Attracting Birds in the Texas Hill Country: A Guide to Land Stewardship
by W. Rufus Stephens and Jan Wrede
Flexibound; 512 pages
Texas A&M University Press; February 3, 2017
ISBN: 9781623494407
$39.95

Owls: A Guide to Every Species in the WorldOwls: A Guide to Every Species in the World
by Marianne Taylor

From Harper Design:

Discover the fascinating and mysterious world of owls with this stunning full-color, encyclopedic visual guide that explores all 225 known species, packed with maps, photographs, illustrations, informative scientific details, and a bonus 35½” x 12″ accordion poster illustrated with the true-to-size wing length of the largest owl, overlayed with the wing length of the smallest owl and several owls in-between.

Humans have long been fascinated by owls. From prehistoric cave paintings to popular modern children’s stories, these magnificent predators have been seen as harbingers of good fortune and impending disaster, as icons of fear and wisdom, and as the powerful sidekicks of magic-makers, including the beloved Harry Potter. Scientists have faced tremendous challenges trying to document the lives of these solitary, nocturnal, and highly elusive creatures. New species are still being discovered, as are new insights into the habits of even the most familiar varieties.

Visually spectacular and authoritative, Owls includes full descriptions and maps of key viewing locations for all 225 owl species in the world, and is illustrated with drawings and stunning full-color images from some of the leading wildlife photographers from around the world which capture these birds’ breathtaking beauty and power. The book also features a special section on the art of hiding—a highly honed skill set of the owl.

Throughout, Marianne Taylor provides a wealth of detail on each type of bird’s hunting and breeding behavior, habitat, and conservation. Inside, are dozens of fun facts, such as:

  • Only nineteen of the 225 known species of owls are found in North America;
  • Owls can be found on all continents except Antarctica;
  • Owls, like humans, have binocular vision;
  • Owls cannot turn their eyes, but are able to rotate their heads up to 270 degrees;
  • Owls are carnivorous and are known to eat rodents, small mammals, nocturnal insects, fish, and other birds.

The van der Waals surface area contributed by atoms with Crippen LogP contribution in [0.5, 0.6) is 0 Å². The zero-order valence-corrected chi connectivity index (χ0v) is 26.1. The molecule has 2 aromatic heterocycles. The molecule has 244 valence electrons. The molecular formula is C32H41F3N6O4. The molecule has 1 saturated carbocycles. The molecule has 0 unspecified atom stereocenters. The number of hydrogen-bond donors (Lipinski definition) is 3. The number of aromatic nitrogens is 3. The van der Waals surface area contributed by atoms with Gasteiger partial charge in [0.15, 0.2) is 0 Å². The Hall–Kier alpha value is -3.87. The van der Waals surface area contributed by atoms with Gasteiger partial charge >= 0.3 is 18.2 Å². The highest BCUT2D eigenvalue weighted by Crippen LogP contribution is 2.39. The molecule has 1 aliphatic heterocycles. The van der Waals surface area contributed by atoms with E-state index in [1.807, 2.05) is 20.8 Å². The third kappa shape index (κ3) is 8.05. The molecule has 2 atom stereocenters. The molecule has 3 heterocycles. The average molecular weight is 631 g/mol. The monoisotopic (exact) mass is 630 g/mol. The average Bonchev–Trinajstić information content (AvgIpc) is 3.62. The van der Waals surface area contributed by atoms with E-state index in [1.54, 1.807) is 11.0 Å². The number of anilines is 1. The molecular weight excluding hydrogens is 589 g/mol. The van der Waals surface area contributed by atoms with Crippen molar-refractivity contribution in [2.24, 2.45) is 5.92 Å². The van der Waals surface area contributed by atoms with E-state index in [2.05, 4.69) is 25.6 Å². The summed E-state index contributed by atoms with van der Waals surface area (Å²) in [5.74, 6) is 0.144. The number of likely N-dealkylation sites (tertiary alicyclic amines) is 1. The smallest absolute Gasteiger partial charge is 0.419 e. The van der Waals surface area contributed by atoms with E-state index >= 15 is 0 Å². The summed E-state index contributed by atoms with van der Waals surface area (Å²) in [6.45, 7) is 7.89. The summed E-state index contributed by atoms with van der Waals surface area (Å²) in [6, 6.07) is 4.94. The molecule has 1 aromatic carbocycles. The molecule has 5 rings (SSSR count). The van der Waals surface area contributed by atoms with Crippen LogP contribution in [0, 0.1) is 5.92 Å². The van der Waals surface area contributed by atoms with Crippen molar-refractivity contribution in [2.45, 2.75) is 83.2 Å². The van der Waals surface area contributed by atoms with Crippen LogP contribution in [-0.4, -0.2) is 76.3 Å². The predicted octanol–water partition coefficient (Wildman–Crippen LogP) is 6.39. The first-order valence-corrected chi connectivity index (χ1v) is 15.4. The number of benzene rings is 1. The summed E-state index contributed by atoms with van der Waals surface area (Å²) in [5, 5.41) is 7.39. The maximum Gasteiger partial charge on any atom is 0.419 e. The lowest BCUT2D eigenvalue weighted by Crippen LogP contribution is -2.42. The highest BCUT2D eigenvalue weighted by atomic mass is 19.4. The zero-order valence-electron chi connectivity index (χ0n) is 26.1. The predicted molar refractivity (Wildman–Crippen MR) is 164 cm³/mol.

Lavishly illustrated and educational, this breathtaking volume is essential for readers interested in natural science, devout birders, professional ornithologists, and all owl lovers.

 

When it comes to owls, there is any kind of book you could want. If you’re looking for a readable introduction to each of the world’s owls, along with some great photos – this is the book you want. Of the 225 owls covered, 205 of them get a one, sometimes two, page account, complete with range map and a single, large photo. The remaining 20 fit two to a page, since they don’t have a photo (to be fair, many of these are range restricted, one is extinct, and another likely so). Also included is a 15-page introduction covering the basics of owl biology.

 

Owls: A Guide to Every Species in the World
by Marianne Taylor
Hardcover; 256 pages
Harper Design; November 22, 2016
ISBN: 9780062413888
$50.00

Book of Texas BirdsBook of Texas Birds
by Gary Clark

From Texas A&M University Press:

Drawing on the knowledge and insight gained from a lifetime of watching, studying, and enjoying birds, this book is full of information about more than four hundred species of birds in Texas, most all of which author Gary Clark has seen first hand. Organized in the standard taxonomic order familiar to most birders, the book is written in a conversational tone that yields a wide-ranging discussion of each bird’s life history as well as an intimate look at some of its special characteristics and habits. Information regarding each species’ diet, voice, and nest is included as well as when and where it can be found in Texas. Magnificent photographs by Kathy Adams Clark accompany each bird’s entry.